Zimbabwe News and Internet Radio

Sharp increase in divorces

By Mashudu Netsianda

The number of couples that filed for divorce at the Bulawayo High Court shot to 820 between January and December 2018, marking a 60 percent increase compared to 512 in the previous year.

Divorce is an emotional burden for the parties involved
Divorce is an emotional burden for the parties involved

However, 1 192 couples had their marriages solemnised by magistrates at the Bulawayo’s Tredgold Building in 2018.

Lawyers and religious leaders attributed the increase in the number of divorce cases to economic challenges and the breakdown of the extended family system that used to play an integral part in preserving marriages.

The statistics obtained from the Bulawayo High Court show that out of 1 677 summons filed, divorces applications ruled the roost.

Bulawayo family law expert, Ms Marygold Nomthandazo Sibanda of Vundhla-Phulu and Partners, cited the economic hardships as a reason for the rise in divorce cases.

“We have a huge number of families separating for a long time due to the prevailing economic hardships, which are forcing some couples to separate as spouses leave for the Diaspora in search of a better life.

“You have either a husband or wife leaving the country to work in the Diaspora and honestly you cannot expect a normal marriage when the parties stay separately as chances are very high that infidelity may find its way and result in a marriage break down,” she said.

Ms Sibanda said lack of financial stability also contributes to the collapse of marriages.

“Most women are now financially independent and they can now afford to look after themselves and the family unlike in the past when they would solely rely on their spouses,” she said.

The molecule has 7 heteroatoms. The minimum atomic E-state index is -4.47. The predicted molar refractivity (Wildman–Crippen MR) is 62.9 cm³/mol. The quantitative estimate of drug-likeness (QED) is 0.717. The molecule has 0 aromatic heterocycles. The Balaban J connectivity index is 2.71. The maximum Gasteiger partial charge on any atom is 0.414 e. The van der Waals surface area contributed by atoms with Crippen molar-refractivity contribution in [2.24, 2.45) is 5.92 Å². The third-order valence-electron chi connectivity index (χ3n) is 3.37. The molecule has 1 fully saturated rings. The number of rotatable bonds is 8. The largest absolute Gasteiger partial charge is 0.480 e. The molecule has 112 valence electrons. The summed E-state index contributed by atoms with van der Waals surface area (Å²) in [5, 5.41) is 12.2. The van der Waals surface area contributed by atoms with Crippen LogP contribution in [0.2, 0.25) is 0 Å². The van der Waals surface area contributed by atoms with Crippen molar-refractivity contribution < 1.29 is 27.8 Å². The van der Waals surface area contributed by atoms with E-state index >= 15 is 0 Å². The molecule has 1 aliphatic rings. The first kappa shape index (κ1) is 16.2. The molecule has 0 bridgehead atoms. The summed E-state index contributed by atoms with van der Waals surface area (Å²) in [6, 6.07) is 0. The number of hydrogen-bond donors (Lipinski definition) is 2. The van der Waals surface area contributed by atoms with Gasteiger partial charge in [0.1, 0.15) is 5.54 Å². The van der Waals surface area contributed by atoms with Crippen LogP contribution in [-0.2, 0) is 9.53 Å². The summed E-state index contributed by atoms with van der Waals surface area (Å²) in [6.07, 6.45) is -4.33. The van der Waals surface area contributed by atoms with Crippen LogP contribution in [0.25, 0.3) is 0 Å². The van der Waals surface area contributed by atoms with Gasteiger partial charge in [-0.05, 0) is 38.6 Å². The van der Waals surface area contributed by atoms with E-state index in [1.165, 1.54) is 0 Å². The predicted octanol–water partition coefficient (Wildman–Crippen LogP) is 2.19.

A former Bulawayo High Court judge attributed the rise in divorces to forced separation through economic challenges.

“The rise in divorce cases is largely caused by the economic challenges in the country, which have forced spouses to stay apart thereby creating a very unhealthy marital set up. You will find that one partner is in South Africa and the other is either in the United Kingdom or Zimbabwe and stay for too long without intimate interaction. Human beings by nature tend to get attracted elsewhere, leading to divorce,” he said.

“Marriage is a very sensitive thing and it is strengthened by parties who are staying together and sharing the same challenges. It can never be through sending each other money or trying to remote control it. It is something that requires direct intimate connection by its very nature.”

The judge said newly wedded and fairly young couples were dominating in divorce.

“The trend of divorces, uncontested ones for that matter is shocking. When I was still at Bulawayo High Court I used to deal with an average of 20 divorce cases every week, most of which were by consent,” he said.

Apostolic Christian Council of Zimbabwe president Bishop Johannes Ndanga said financial problems and gender equality were causing disputes in the homes.

“The sources of income in the homes are shrinking and disputes are on the increase. Most family disputes revolve around financial issues. If the couples are hungry, they tend to fight or even divorce,” he said.

Bishop Ndanga said gender equality that has seen more women turning into breadwinners has also caused marriage breakdowns.

“Traditionally, women used to stay at home as their husbands went to work to fend for the family as breadwinners. Tables have turned as women are now slowly becoming breadwinners. Most men are failing to accept that their wives can look after them hence such an exchange in the family roles has sparked disputes as men end up feeling as if they’re being controlled by their wives,” he said.

Pastor Lyton Maphula of the Full Gospel Church of God in Zimbabwe, who is also a marriage officer, said the breakdown of the extended family system has left the young couples to make their own rushed decisions, a development that has seen families breaking up.

He urged the church, family elders and the community at large to assist in counselling the young couples to save the marriages.

“The collapse in marriages is due to the growing traditional and cultural family disintegration, which used to play a pivotal role in marriage counselling and alternative methods of marital dispute resolution.

“We have people entering marriage not fully ripe and mature resulting in problems. The issue of adultery and lack of respect and commitment is another major factor and the solution is to fear God,” said Pastor Maphula. The Chronicle